Predation and threat
Because of its hard shell, the western pond turtle is generally well protected. However, several predators do threaten this species, especially hatchlings, due to their small size and soft shell.
Raccoons, otters, ospreys, and coyotes are the biggest natural threat to this turtle, and hatchlings have the additional threats of weasels, bullfrogs, non-native crayfish, and large fish.
Finally, this species is threatened by humankind. Due to habitat destruction, this species is currently listed as vulnerable on the IUCN Red List. With the removal of ponds, wetlands, and contamination of other water sources, this species is vulnerable and at risk of becoming extinct without the continuing efforts of reintroducing this turtle to its native range.
Sexually mature females of the western pond turtle produce 5–13 eggs per clutch. They deposit eggs either once or twice a year. They may travel some distance from water for egg-laying, moving as much as 0.8 km (1/2 mile) away from and up to 90 m (300 ft) above the nearest source of water, but most nests are within 90 m (300 ft) of water. The female usually leaves the water in the evening and may wander far before selecting a nest site, often in an open area of sand or hardpan that is facing southwards. The nest is flask-shaped with an opening of about 5 cm (2 in). Females spend considerable time covering up the nest with soil and adjacent low vegetation, making it difficult for a person to find unless it has been disturbed by a predator.
The vast majority of western pond turtle hatchlings overwinter in the nest, and this phenomenon seems prevalent in most parts of the range, especially northern areas. This might explain the difficulty researchers have had in trying to locate hatchlings in the fall months. Winter rains may be necessary to loosen the hardpan soil where some nests are deposited. It may be that the nest is the safest place for hatchlings to shelter while they await the return of warm weather. Whether it is hatchlings or eggs that overwinter, young first appear in the spring following the year of egg deposition. Individuals grow slowly in the wild, and their age at their first reproduction may be 10 to 12 years in the northern part of the range. The western pond turtle may survive more than 50 years in the wild.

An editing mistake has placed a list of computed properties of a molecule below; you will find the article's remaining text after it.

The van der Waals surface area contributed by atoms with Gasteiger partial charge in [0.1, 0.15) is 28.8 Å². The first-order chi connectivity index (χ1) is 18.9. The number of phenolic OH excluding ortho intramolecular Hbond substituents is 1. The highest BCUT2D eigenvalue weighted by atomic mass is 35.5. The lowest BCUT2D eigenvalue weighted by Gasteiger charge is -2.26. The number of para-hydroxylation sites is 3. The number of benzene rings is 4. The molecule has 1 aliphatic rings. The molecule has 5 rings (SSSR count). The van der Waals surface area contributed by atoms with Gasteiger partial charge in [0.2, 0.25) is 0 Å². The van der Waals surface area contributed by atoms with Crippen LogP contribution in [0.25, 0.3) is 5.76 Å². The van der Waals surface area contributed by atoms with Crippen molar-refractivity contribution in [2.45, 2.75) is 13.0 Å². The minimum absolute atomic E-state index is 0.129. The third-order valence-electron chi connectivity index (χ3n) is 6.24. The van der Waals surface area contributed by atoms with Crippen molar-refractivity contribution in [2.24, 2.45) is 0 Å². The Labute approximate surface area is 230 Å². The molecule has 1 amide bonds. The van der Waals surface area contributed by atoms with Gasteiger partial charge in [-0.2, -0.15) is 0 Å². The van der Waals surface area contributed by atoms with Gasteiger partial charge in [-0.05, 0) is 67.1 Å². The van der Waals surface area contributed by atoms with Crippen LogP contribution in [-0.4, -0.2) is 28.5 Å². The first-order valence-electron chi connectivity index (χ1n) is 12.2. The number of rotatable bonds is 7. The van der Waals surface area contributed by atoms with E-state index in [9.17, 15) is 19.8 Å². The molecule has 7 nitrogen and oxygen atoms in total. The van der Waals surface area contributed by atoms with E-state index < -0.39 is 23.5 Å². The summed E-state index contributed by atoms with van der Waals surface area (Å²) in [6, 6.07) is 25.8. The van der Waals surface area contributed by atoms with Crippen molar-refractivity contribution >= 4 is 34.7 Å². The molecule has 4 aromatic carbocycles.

- Rhodin 2010, p. 000.105
- Tortoise & Freshwater Turtle Specialist Group (1996). "Actinemys marmorata". The IUCN Red List of Threatened Species. 1996: e.T4969A97292542. doi:10.2305/IUCN.UK.1996.RLTS.T4969A11104202.en.
- Species Actinemys marmorata at The Reptile Database . www.reptile-database.org.
- Rhodin 2010, p. 000.139
- "Wildscreen Arkive". arkive.org. Archived from the original on 23 January 2009. Retrieved 26 April 2016.
- Holland, Dan C., PhD. The Western Pond Turtle: Habitat and History, Final Report. U.S. Department of Energy, Bonneville Power Administration, Division of Fish and Wildlife; Wildlife Diversity Program, Oregon Department of Fish and Wildlife, August 1994.
- Rhodin, Anders G.J.; van Dijk, Peter Paul; Iverson, John B.; Shaffer, H. Bradley (2010-12-14). "Turtles of the World 2010 Update: Annotated Checklist of Taxonomy, Synonymy, Distribution and Conservation Status" (PDF). Archived from the original (PDF) on 2010-12-15. Retrieved 2010-12-15.
- "Western pond turtle (Actinemys marmorata)". Wildscreen ARKive. Archived from the original on 1 February 2019. Retrieved April 25, 2016.
- Baird SF, Girard CF (1852). "Descriptions of new species of Reptiles, collected by the U. S. Exploring Expedition under the command of Capt. Charles Wilkes, U. S. N. First part.—Including the species from the Western coast of America". Proc. Acad. Nat. Sci. Philadelphia 6: 174–177. (Emys marmorata, new species, p. 177).
- Seidel, Michael E.; Ernst, Carl H. (2017). "A Systematic Review of the Turtle Family Emydidae". Vertebrate Zoology 67 (1): 1–122. (Actinemys marmorata, pp. 36–38, Figure 36).